|Now THAT is a cool trick CurtR, though I would never tell my phone guys that [cuz I want mine wired right :-)]|
We have been using Cat5e for phones as well since it gives you 4 phone lines (4 pairs) per cable. Typically, when punching them to the BIX block we use the colored order FishMonger described (blue, orange, green, brown)
So the first phone line is always the blue pair.....which matches up nicely with the blue pair in a RJ-45 outlet when you plug the RJ-11 jack into it.
Another handy thing our Telecom technician came up with is a BIX block that comes with RJ-45 outlets attached. We use those in conjunction with VoIP. You punch it in the closet next to your normal BIX block and near the patch panels for the network stuff. Then, when a user requires an analog line in their office (for a fax or modem) you just punch the connection to the BIX block that's connected to an RJ-45 outlet and jumper a patch cable from the BIX RJ-45 to the appropriate port in the patch panel and then plug the RJ-11 for the fax/modem at the other end and you're done.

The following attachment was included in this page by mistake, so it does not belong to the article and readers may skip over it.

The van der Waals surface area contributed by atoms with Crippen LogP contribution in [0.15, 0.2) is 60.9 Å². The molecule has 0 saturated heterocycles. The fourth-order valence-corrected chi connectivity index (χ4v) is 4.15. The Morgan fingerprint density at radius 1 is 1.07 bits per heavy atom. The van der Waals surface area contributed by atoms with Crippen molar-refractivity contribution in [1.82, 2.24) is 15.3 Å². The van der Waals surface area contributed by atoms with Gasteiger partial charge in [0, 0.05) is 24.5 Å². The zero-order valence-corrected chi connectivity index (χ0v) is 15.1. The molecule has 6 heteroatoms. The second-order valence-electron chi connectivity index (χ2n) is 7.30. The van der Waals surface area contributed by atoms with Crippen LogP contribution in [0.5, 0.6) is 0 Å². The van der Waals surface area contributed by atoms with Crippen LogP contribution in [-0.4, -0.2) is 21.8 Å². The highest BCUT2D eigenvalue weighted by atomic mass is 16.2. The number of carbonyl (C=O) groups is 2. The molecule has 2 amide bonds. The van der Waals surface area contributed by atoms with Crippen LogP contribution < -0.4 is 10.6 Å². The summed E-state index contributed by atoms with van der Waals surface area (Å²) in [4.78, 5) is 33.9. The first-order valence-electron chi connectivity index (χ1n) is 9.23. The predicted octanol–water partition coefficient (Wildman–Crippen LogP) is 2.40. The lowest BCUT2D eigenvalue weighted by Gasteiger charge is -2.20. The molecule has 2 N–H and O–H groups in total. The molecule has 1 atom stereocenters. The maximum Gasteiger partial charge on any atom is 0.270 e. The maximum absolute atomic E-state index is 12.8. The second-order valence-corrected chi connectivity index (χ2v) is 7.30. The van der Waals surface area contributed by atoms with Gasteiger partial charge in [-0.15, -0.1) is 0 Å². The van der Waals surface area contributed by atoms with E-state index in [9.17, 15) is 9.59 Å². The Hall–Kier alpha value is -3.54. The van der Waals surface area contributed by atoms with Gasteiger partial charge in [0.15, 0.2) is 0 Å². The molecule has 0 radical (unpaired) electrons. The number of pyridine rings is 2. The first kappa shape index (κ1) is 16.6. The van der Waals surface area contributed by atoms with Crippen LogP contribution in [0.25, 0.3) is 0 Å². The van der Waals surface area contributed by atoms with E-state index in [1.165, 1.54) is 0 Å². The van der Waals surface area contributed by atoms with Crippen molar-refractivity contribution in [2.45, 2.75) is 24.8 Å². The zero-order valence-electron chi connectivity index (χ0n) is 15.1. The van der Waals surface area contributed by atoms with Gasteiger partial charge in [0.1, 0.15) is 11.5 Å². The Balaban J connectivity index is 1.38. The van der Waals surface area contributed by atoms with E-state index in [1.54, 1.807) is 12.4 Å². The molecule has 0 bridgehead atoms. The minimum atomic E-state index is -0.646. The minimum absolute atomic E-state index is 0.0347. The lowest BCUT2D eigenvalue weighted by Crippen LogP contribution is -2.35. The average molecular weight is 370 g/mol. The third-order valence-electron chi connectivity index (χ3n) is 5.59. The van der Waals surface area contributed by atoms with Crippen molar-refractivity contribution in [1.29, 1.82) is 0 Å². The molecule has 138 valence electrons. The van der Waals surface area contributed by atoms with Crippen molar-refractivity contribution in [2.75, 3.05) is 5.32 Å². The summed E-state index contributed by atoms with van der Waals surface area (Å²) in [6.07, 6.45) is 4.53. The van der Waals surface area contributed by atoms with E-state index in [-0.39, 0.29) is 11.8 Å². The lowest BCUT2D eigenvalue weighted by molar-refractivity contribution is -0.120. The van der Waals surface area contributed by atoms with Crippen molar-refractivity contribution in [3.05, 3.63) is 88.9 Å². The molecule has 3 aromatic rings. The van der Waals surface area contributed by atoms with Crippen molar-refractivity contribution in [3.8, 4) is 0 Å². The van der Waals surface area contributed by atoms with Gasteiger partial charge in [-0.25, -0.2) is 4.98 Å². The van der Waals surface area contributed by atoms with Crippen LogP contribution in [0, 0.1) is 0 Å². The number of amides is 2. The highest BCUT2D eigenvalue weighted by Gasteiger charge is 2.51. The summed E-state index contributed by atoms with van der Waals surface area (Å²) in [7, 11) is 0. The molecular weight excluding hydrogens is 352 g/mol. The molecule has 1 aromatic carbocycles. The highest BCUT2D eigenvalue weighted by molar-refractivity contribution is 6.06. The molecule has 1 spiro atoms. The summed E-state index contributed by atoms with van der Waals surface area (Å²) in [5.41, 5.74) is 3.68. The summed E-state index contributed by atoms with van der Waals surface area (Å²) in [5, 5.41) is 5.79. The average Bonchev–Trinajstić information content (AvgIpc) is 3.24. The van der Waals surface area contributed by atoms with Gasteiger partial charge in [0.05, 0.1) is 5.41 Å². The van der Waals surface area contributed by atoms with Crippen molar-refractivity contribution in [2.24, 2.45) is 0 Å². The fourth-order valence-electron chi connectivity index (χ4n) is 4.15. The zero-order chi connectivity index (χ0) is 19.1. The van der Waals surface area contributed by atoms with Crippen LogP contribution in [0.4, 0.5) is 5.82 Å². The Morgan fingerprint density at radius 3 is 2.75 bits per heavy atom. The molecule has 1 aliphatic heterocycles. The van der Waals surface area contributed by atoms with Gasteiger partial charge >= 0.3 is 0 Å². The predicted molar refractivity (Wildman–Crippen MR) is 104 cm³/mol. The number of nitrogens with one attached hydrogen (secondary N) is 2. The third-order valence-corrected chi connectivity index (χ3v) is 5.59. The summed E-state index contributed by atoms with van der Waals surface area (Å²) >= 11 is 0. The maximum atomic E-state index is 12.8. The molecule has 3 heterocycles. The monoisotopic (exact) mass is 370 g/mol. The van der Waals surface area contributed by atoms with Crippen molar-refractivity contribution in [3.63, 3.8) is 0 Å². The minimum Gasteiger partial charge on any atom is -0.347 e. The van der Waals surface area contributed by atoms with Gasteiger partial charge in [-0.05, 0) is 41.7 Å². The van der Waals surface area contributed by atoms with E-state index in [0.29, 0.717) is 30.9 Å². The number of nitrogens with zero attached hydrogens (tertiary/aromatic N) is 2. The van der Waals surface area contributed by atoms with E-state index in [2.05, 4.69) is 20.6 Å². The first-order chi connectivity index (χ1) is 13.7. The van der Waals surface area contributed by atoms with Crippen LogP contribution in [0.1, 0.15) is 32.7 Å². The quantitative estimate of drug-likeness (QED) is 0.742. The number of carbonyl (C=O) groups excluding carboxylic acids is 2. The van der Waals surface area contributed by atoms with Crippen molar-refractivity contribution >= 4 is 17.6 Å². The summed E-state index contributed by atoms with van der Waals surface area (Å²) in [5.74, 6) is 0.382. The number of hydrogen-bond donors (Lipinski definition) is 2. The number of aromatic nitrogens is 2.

If your telco guys aren't familiar with this, the following link show's an image of what I'm talking about (click on the image to make it bigger):
The ones we typically use are a single BIX with 8 or 12 RJ-45's connected to it.
The blue pair retains the exact same position in both the A and B standard. Which is to say, the middle two pins of the eight total.
This is true of course unless you're punching a crossover for 1000 Mbps bandwidth in which case all 4 pairs are reversed instead of just the orange/green pair.
It matters not how straight the gate,
How charged with punishments the scroll,
I am the master of my fate;
I am the captain of my soul.